Comment policy

Some of you may be wondering what my commenting and comment approval policy is.

Well, cure you need one comment approved. That’s all. Every other comment after that will show up on the website immediately.

Sometimes it takes me a day or two to moderate comments, but I’ve been checking more frequently recently. So if your last comment got stuck in moderation, it should appear now. Feel free to comment more!

I do, of course, reserve the right to delete any comment that I don’t like. I don’t like comments that attack either me personally or the author of the book I’ve reviewed personally. I don’t like comments with racial/ethnic/gender/etc. slurs in them. I don’t like comments that are needlessly profane. I also don’t like spam, but I have Akismet for that.

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Thank you. Back to your regularly scheduled book reviews . . . well, tomorrow at 7:30 A.M., at least.

Nobody’s Princess, by Esther Friesner

The Young Warriors anthology, thumb edited by Tamora Pierce and Josepha Sherman, more has quite a few short stories by authors who are on my favorite list. One of them I’m more used to seeing as an editor; I’ve been reading Esther Friesner’s ‘Amazon Comedy’ anthology series (Chicks in Chainmail, ampoule et al) for years. Her short story in the Young Warriors anthology is about Helen of Troy, and her kidnapping by Theseus. Nobody’s Princess is not an expansion of this short story: it’s an entire prequel.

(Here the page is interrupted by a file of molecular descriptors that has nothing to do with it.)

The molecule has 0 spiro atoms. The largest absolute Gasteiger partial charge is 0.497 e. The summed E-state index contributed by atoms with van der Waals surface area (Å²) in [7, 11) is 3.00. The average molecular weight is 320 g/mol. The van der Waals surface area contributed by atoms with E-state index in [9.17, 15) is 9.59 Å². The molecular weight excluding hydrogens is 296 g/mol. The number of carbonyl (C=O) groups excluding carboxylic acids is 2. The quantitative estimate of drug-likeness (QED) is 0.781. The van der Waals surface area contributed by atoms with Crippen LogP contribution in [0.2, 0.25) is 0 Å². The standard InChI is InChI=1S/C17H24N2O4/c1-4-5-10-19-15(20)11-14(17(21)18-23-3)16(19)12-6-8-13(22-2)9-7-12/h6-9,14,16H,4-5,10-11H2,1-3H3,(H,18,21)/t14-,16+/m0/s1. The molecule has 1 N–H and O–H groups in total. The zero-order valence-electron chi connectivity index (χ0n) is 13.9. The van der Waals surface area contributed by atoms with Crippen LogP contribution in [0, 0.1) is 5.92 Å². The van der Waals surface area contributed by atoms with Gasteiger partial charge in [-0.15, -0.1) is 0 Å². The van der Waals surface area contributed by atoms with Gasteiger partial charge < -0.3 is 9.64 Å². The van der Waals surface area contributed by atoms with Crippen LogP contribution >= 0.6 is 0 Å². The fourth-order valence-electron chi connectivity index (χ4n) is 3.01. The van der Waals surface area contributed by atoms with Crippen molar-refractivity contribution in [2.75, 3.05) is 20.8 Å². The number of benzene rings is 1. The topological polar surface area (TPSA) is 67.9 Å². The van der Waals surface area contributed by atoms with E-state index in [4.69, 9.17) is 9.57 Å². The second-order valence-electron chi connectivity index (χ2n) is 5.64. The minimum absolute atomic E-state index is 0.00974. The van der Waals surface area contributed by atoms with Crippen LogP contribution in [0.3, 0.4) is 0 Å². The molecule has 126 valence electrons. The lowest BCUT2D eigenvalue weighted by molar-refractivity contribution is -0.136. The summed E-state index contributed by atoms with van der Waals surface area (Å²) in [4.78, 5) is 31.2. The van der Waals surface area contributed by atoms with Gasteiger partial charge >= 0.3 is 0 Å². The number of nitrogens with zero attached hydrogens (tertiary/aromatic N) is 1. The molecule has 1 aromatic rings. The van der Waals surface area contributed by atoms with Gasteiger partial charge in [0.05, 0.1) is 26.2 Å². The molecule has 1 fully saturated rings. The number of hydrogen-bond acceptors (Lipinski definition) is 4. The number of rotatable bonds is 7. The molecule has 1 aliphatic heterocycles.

In the Afterword, Friesner says that the writer’s question is usually What Happens Next, but in Helen’s story, we know what happens next (the Trojan war, ten years, kidnappings, running around the town a few times, etc.). So the question must be, What Happened First? Helen’s childhood is largely unknown, and her time predated Classical Greece by a few centuries. So Friesner, armed with questions and recent historical theories, created her story.

Helen of Sparta, prior to being the Face that Launched a Thousand Ships, was the Child who Annoyed Her Parents So. She learns very early on that she has power over people, and as she says in the Prologue, that is a horrible thing for a child to learn. Rather than the power corruption, her besetting sin is wilfulness and a refusal to let her life be dictated to her. She insists on training in weapons with her brothers; while she learns women’s skills such as spinning and weaving, she isn’t very good at them. This is a bit unfortunate, as she is to be the future queen of Sparta. When she and her twin sister Clytemnestra are fourteen, she accompanies her sister to Mykenae for her wedding. On a subsequent detour on the way home, Helen meets Atalanta (of the golden apples) who inspires her (even more) to seize her own destiny. Continue reading Nobody’s Princess, by Esther Friesner